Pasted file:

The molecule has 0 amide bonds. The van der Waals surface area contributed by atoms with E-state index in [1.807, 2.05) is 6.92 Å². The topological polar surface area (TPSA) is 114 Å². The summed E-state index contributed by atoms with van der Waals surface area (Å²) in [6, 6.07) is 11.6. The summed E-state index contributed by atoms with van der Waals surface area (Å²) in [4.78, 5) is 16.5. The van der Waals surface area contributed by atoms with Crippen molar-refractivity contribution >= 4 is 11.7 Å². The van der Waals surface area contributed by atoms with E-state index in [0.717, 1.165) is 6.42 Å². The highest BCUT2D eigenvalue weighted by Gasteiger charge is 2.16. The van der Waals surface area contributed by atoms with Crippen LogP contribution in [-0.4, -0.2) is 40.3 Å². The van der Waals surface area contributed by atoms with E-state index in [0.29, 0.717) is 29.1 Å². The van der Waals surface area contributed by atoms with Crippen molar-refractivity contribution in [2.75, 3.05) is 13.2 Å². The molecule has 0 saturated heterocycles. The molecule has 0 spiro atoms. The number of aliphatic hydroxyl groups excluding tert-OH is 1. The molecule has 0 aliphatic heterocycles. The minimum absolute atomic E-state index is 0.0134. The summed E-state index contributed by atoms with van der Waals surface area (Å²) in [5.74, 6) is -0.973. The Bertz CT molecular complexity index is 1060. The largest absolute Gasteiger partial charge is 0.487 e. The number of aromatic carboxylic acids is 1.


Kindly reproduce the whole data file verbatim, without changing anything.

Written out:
The molecule has 0 amide bonds. The van der Waals surface area contributed by atoms with E-state index in [1.807, 2.05) is 6.92 Å². The topological polar surface area (TPSA) is 114 Å². The summed E-state index contributed by atoms with van der Waals surface area (Å²) in [6, 6.07) is 11.6. The summed E-state index contributed by atoms with van der Waals surface area (Å²) in [4.78, 5) is 16.5. The van der Waals surface area contributed by atoms with Crippen molar-refractivity contribution >= 4 is 11.7 Å². The van der Waals surface area contributed by atoms with E-state index in [0.717, 1.165) is 6.42 Å². The highest BCUT2D eigenvalue weighted by Gasteiger charge is 2.16. The van der Waals surface area contributed by atoms with Crippen LogP contribution in [-0.4, -0.2) is 40.3 Å². The van der Waals surface area contributed by atoms with E-state index in [0.29, 0.717) is 29.1 Å². The van der Waals surface area contributed by atoms with Crippen molar-refractivity contribution in [2.75, 3.05) is 13.2 Å². The molecule has 0 saturated heterocycles. The molecule has 0 spiro atoms. The number of aliphatic hydroxyl groups excluding tert-OH is 1. The molecule has 0 aliphatic heterocycles. The minimum absolute atomic E-state index is 0.0134. The summed E-state index contributed by atoms with van der Waals surface area (Å²) in [5.74, 6) is -0.973. The Bertz CT molecular complexity index is 1060. The largest absolute Gasteiger partial charge is 0.487 e. The number of aromatic carboxylic acids is 1.